Experiences In Italy
Paola was a nun, a sports commentator and a teacher. It was the
day of my tenth birthday when I started as a student in her fifth
grade class. It was my third year in Italy, so my Italian had
progressed beyond its starting point of, “Io sono Americana, non
parlo Italiano.” (I’m American, I don’t speak Italian) My next-door
neighbor and close friend was half Swiss, half Italian and went
to French school. She spoke passable German, and fluent French
and Italian. Even though I spoke none of these languages, with
her intuitive grasp for communication I learned from her quickly.
Fifth grade was going to be a different matter altogether.
The difficulties of writing and reading comprehension were not
the only ones I would have to face. The notation they used for
math was different: decimal points were represented by commas
and commas by points. Long division was done not on the same scheme
I had been taught. When we studied America in geography/history
the textbook stated that people of color were not allowed on the
same buses as white people. This was in 1994. When I argued, the
teacher seconded the textbook’s claim. Another time a boy was
teasing me, so I popped my umbrella near his face. With a smile
on her face Suor Paola decided that for punishment I should have
to kiss him. The whole class, including the teacher began chanting,
“Bacio! Bacio! Bacio!” (Kiss!). They stopped when I started crying.
In America this could easily have been turned into a sexual harassment
case. I realize in retrospect that in a country where a kiss on
the cheek is equivalent to a handshake, this would have been nothing
but a symbol of reconciliation.
Though my peers were for the most part helpful and supportive,
there were times when they were less than understanding. English
lessons were part of the curriculum and generally involved learning
how to conjugate the present tense of the verb “to be”. For someone
who had run out of Roald Dahl books to read, this was frustrating.
So I got permission from the English teacher to go to another
room and read. Throughout the English lessons, the other students
would ask to go to the bathroom. Instead they would come to the
room where I was reading to tell me that they had to study Italian
in school, so I should have to study English. Responding that
they were not studying Italian at the same level they were studying
English was to no avail. I ended up preferring the English lessons
to the lectures I got from my classmates. Another area in which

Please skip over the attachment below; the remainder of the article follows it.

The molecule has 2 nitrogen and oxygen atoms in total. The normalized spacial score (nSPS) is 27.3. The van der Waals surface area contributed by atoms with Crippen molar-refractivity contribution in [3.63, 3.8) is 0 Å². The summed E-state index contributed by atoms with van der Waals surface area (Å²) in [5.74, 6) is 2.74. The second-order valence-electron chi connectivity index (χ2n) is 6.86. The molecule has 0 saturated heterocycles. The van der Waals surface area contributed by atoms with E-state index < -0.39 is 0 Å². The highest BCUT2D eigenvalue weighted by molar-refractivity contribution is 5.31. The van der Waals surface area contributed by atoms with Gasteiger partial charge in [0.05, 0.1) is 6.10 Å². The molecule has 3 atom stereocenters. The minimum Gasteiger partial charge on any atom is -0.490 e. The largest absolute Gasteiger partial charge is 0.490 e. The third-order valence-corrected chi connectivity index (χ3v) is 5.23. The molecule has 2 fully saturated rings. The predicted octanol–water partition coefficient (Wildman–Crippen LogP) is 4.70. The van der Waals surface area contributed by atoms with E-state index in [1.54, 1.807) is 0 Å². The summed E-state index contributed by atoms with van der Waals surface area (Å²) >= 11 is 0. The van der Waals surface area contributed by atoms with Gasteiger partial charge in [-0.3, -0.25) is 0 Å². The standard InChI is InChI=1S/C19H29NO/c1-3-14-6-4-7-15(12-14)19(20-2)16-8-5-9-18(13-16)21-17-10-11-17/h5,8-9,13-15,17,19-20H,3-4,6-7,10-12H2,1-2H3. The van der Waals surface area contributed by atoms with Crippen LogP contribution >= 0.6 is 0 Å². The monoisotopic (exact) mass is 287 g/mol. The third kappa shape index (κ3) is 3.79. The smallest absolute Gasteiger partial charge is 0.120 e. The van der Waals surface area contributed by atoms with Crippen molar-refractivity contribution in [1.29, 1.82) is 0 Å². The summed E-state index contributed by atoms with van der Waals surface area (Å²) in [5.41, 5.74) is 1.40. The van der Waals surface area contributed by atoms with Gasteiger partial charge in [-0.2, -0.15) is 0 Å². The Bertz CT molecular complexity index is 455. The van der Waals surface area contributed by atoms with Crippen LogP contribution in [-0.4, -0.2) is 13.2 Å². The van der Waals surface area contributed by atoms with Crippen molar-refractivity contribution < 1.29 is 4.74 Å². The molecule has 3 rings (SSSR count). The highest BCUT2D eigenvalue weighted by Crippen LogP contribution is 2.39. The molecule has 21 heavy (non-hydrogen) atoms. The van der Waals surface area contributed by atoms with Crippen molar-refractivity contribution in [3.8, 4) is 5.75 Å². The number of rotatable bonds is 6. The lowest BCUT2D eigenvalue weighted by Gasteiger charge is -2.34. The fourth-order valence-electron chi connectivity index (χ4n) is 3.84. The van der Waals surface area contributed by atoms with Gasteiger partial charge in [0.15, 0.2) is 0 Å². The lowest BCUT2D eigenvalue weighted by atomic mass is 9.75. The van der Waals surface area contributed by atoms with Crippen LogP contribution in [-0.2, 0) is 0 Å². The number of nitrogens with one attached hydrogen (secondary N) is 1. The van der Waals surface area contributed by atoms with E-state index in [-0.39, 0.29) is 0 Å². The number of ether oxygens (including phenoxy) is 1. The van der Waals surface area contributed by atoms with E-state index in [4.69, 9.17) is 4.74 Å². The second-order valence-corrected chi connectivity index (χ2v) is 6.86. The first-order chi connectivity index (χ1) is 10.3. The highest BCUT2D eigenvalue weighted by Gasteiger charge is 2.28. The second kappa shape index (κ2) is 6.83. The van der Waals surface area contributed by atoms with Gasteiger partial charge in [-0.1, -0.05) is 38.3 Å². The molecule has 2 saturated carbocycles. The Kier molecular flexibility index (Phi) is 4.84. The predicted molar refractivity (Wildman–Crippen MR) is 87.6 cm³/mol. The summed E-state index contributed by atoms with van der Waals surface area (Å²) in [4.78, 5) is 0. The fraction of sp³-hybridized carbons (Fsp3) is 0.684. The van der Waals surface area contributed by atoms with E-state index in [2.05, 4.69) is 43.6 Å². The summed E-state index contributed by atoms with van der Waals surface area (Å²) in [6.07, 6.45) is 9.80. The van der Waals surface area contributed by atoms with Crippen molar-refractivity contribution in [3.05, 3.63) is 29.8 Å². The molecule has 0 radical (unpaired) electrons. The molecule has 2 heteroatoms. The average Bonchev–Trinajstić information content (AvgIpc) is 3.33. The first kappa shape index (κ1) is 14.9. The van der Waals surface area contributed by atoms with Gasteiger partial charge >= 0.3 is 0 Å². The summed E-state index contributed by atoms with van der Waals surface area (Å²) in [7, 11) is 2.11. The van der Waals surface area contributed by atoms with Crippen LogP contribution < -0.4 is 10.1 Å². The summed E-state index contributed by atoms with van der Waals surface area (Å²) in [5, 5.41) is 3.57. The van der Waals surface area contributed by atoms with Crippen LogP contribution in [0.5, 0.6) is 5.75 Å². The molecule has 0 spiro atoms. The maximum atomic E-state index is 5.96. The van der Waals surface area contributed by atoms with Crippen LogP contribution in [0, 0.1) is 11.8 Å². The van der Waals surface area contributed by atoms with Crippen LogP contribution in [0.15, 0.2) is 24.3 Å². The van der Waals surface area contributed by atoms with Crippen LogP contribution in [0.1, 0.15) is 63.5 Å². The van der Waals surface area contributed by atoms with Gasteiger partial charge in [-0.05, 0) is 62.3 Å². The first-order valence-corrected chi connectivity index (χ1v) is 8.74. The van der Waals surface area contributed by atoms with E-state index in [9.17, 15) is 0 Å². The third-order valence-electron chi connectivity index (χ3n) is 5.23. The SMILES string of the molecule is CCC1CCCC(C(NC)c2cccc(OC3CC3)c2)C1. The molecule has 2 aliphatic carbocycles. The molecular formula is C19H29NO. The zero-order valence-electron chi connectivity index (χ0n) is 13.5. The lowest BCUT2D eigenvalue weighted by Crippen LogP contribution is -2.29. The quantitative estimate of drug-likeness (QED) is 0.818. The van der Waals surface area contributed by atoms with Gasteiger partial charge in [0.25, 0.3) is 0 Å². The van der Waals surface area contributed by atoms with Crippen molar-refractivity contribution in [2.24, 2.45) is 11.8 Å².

I didn’t get much support from my classmates was on the soccer
field. Italy is soccer crazed – boys play and girls watch, which
made me the only girl on the soccer team. When I complained to
a boy that he never passed me the ball he told me, “Torna a quel
paese!” This expression was Roman slang, and I was not familiar
with it. Literally it means, “go back to that country,” so that’s
what I took it to mean. When the coach forced him to apologize
he explained that it did not have anything to do with me being
American, it was just a generic insult.
Soccer was one place where Suor Paola came in handy. When the
school was starting out she wrote off to the Rome soccer team
and asked them to donate uniforms. She got no reply so she wrote
to the Lazio soccer team, Rome’s rival. They sent her everything
she requested. From then on she was an avid fan and went to the
stadium on Wednesdays and Sundays to watch her team play. It is
illegal to transmit full games on TV in Italy so TV spectators
have to settle for shows with commentators, various distractions
and the clips of live highlights. One such show came across Suor
Paola in the stadium one weekend, listened to her cheer, and hired
her. She became somewhat of a national celebrity. Compared with
a nun sports commentator, a girl on the soccer team was not that
weird. Thankfully she came to our games and this contrast was
apparent to the other teams as well.
When fifth grade was over I took the national exams to pass elementary
school, and did fine. I looked at some Italian middle schools,
but could not find anything that would match the intimacy that
a small school like the one I went to provided. I ended up going
to an international school where the Italians spoke to me in Italian,
the English speakers in English, and everyone else in whatever
language was most convenient. Now I am at college in New York
where one of my two majors is Italian. Studying the language and
culture in a classroom is a different experience, and while I
am learning new specifics about Italy’s history and culture, it
all rings true to my experience there.#
Wallace is a student at Barnard College and an intern at Education
Update, Inc., P.O. Box 20005, New York, NY 10001.
Tel: (212) 481-5519. Fax: (212) 481-3919.Email: firstname.lastname@example.org.
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